Meta tags report for:
meta taglengthvalue
Title: 36Andrew Breitbart Davy Jones Bigfoot!
Description: 77Writings on skeptical, scientific, computer, and other topics by a scientist.
Keywords: 199skepticism, skeptic, science, education, woo, myron getman, baron_army, asbestos, bigfoot, linux, opinion, critical thinking, analysis, blog, health, new york, new york state, albany, ubuntu, xubuntu

Meta tags analysis.
Title:Title contains no errors.
This tag contains 36 characters.

Description:Description meta tag relevancy to page content is fair.
The Description meta tag relevancy to page content is 45%.

Keywords:Keywords meta tag contains too many keywords.
This tag contains 23 keywords. This is too many for what we would consider a 'robot friendly' keywords tag. The maximum number of keywords we recommend for this tag is 20.

Finally the third argument is dependent on the first two. The accusation that Cryptomundo is using keywords and other SEO as cheap tactics to drive traffic is not the simplest possible answer. Cryptomundo already gets plenty of traffic through more effective channels and topical keywords are simply just that, topical.

Thursday, March 1, 2012

Navajo Nation Rangers, A Federal Resource, Welcomes and Investigates Bigfoot Claims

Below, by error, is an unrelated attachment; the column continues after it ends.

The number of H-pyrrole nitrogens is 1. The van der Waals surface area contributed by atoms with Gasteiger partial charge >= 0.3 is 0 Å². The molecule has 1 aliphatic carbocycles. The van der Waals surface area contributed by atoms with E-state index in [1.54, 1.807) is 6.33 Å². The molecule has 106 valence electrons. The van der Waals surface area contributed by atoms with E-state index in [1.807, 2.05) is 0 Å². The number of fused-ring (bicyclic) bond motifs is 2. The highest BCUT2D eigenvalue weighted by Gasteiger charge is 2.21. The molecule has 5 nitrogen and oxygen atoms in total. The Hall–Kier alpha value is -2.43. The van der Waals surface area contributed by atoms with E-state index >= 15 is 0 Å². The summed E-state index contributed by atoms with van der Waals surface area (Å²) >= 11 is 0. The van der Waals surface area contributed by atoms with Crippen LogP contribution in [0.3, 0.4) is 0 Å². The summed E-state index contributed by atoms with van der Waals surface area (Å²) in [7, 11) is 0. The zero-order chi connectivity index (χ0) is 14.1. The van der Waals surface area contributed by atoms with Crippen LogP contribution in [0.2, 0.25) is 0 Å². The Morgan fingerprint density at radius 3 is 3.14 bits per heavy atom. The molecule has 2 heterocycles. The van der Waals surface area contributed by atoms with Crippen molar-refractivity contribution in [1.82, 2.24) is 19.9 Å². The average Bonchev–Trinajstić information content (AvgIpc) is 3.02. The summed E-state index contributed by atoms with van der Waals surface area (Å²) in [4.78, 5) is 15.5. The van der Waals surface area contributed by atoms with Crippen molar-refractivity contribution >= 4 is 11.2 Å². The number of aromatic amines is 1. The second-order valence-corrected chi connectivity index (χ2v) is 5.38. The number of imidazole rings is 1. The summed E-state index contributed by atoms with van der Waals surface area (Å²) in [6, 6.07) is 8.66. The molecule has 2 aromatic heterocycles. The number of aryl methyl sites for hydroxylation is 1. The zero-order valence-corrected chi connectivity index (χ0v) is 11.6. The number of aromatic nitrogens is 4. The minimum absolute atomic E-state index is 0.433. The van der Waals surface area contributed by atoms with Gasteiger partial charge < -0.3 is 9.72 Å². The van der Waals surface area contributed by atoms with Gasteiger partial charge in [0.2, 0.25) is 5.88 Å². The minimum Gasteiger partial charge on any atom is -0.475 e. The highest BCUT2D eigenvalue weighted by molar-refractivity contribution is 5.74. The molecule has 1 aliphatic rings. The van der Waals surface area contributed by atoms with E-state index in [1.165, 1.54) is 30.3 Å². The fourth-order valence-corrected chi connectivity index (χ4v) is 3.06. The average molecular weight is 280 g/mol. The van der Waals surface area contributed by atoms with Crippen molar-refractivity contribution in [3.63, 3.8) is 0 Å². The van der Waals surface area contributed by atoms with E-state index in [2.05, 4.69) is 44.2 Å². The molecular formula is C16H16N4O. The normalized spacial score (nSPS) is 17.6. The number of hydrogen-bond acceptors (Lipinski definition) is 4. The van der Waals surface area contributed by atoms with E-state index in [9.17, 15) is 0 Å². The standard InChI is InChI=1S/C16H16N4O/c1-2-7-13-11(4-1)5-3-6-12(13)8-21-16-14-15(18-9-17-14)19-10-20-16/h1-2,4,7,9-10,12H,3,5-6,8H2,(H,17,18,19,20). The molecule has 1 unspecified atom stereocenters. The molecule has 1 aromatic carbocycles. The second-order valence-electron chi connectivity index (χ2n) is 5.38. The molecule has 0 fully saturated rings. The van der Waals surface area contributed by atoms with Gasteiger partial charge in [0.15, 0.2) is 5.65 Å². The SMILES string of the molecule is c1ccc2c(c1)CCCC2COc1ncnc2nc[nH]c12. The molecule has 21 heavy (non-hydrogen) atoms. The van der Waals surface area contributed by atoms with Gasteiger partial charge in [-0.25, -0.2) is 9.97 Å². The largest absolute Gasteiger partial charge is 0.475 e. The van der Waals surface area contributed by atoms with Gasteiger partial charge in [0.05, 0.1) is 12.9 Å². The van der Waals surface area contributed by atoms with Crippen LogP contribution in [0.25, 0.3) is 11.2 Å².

Retired Navajo Ranger, Lt. John Dover still Inspects the unexplained.
"There is a law enforcement agency in Arizona that actually welcomes claims of the paranormal - ghosts, witchcraft, UFOs and even Bigfoot." -- Scott Davis CBS 5 News AZ

CBS 5 Exclusive: Paranormal Task Force 
Posted: Feb 29, 2012 8:33 PM PST
Updated: Feb 29, 2012 8:56 PM PST
By Scott Davis 
With this story, keep in mind that we really do tell it like it is- even when it is hard to believe.
There is a law enforcement agency in Arizona that actually welcomes claims of the paranormal - ghosts, witchcraft, UFOs and even Bigfoot.
CBS 5 obtained hundreds of photos and dozens of cases - strange scenes and sightings in northeastern Arizona.
Most police won't take reports like this. But about 10 years ago, officials on the Navajo Reservation decided to stop the snickering, to treat these witnesses with respect and thoroughly investigate.
Only one agency - the Navajo Nation Rangers - stepped up to the plate. For the first time ever, they are sharing their documents exclusively with CBS 5 News.
Retired Lieutenant John Dover explains that Navajo Nation Rangers are a federal law enforcement resource. They manage national parks, archaeological sites, fish and wildlife services and more as officers of the law.
Dover spent 31 years in police work- the last 10 included claims of the paranormal.
"Haunted locations and things going bump in the night," he said. "Objects appearing out of the air and dropping onto the floors, objects flying across rooms, ceramic vessels exploding and then we got involved in UFO investigations."